Why Are VA Cancer Disability Claims Denied?

Soldier with Family and American Flag in a Field

The PACT Act – was a big step forward in veteran support and provides health benefits for military veterans diagnosed with presumptive medical conditions (like cancer) due to toxic burn pit exposure. This legislation provides disability benefits for veterans who have been diagnosed with select cancers and medical conditions that are presumed to be due to toxic exposure in combat areas across the globe. While the PACT Act provides unprecedented support for veterans, many cancer-related veteran disability claims are still being denied and many want to know – why are VA cancer disability claims denied? We may be able to help answer your questions at VA Benefits Attorneys.

Prior to the introduction of the PACT Act in August 2022, many veterans diagnosed with cancer and other medical conditions related to toxic burn pit exposure struggled to receive disability benefits – almost 80% of cancer-related disability claims were denied. The PACT Act was put in place to provide additional access to disability benefits to veterans diagnosed with cancer with a list of presumptive service-connected medical conditions. To date – the U.S. Department of Veterans Affairs claims a 77.9% approval rate for PACT Act claims with more than 500,000 claims since the bill was introduced.

How Do I Prove My Cancer is Service-Connected?

Cancer Definition in Dictionary Under Magnifying Glass

The PACT Act provides additional disability benefits for veterans – but many cancer-related claims continue to be denied. Veterans have cited “lifestyle factors” as a reason why disability claims are denied in select cases. Many veterans who have been exposed to radiation at dump sites across the globe and have been diagnosed with radiation-related cancers have had cases denied. More than 86% of veterans with radiation-related medical conditions have had their disability claims denied by the Department of Veterans Affairs for conditions expected to be covered by the PACT Act. 

Presumptive conditions are at the heart of the PACT Act – which has added many presumptive conditions to the list – but that is the primary reason why veterans disability claims are denied. The two primary reasons that disability claims for cancer will be denied is that their form of cancer is not listed as a presumptive condition in the PACT Act and the veteran did not serve in an area where they would have been exposed to burn pits or toxic chemicals.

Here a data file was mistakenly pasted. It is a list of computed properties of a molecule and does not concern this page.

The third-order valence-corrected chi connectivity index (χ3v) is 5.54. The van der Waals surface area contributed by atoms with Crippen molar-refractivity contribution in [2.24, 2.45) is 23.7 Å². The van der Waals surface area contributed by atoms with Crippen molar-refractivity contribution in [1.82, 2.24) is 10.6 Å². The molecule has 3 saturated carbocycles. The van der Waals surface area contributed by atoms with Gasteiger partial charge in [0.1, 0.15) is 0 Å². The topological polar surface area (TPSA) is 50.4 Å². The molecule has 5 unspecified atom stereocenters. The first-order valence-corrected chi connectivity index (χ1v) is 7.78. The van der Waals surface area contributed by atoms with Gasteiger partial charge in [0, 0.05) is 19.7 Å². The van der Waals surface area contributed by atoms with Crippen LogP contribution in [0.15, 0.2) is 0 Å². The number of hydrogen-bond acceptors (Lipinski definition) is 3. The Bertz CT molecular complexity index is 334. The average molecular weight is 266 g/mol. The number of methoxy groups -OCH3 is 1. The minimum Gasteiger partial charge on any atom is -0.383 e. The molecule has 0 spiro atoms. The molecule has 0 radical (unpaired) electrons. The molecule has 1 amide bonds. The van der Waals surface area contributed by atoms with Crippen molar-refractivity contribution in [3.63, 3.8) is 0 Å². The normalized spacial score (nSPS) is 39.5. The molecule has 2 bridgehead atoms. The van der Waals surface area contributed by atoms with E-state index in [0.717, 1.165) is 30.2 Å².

Here are the elements that you need to establish service-connected cancer for your disability claim.

  • Must be diagnosed with a presumptive condition that is listed by the U.S. Department of Veterans Affairs.
  • Must have served at a time and in a place where you were exposed to conditions that could lead to and develop into cancer.
  • Must take a C&P Exam (compensation and pension) at a veterans affairs medical facility and provide the necessary medical documents.  

Common Causes of Service-Connected Cancer

The U.S. Military and its members have deployed across the globe in a wide range of conflicts, police actions and more. Veterans at home and abroad have been exposed to elements that can cause cancer – but the Department of Veterans Affairs has determined that there are a few common causes that veterans need to be aware of. 

  • Agent Orange and other tactical herbicides employed in Vietnam.
  • Radiation exposure to veterans tasked with radiation cleanup.
  • Depleted Uranium exposure for veterans tasked with cleanup.
  • Contaminated water at Camp Lejeune from August 1953 – December 1987.
  • Toxic burn pit exposure in Iraq and Afghanistan.
  • Toxic exposure to asbestos and industrial cleaners and solvents.

What Is the VA Disability Rating for Cancer?

When you apply for VA disability, you will receive a disability rating – from 0% to 100% – that will determine your level of monthly compensation. When service-connected cancer is the diagnosis, veterans will receive a 100% disability rating while receiving treatment and for six months after the cancer goes into remission. When the cancer goes into remission, your disability rating will be re-evaluated based on long-term effects and treatment.

READ MORE: Can I Increase My VA Disability Rating if My Cancer is in Remission?

Veterans who have been diagnosed with cancer may be eligible for disability benefits from the U.S. Department of Veterans Affairs – but many veterans continue to have their service-connected cancer claims denied. Veterans want to know – why are VA cancer disability claims denied? Here is a look at a few common reasons why that might happen. Contact VA Benefits Attorneys today for a FREE case review!

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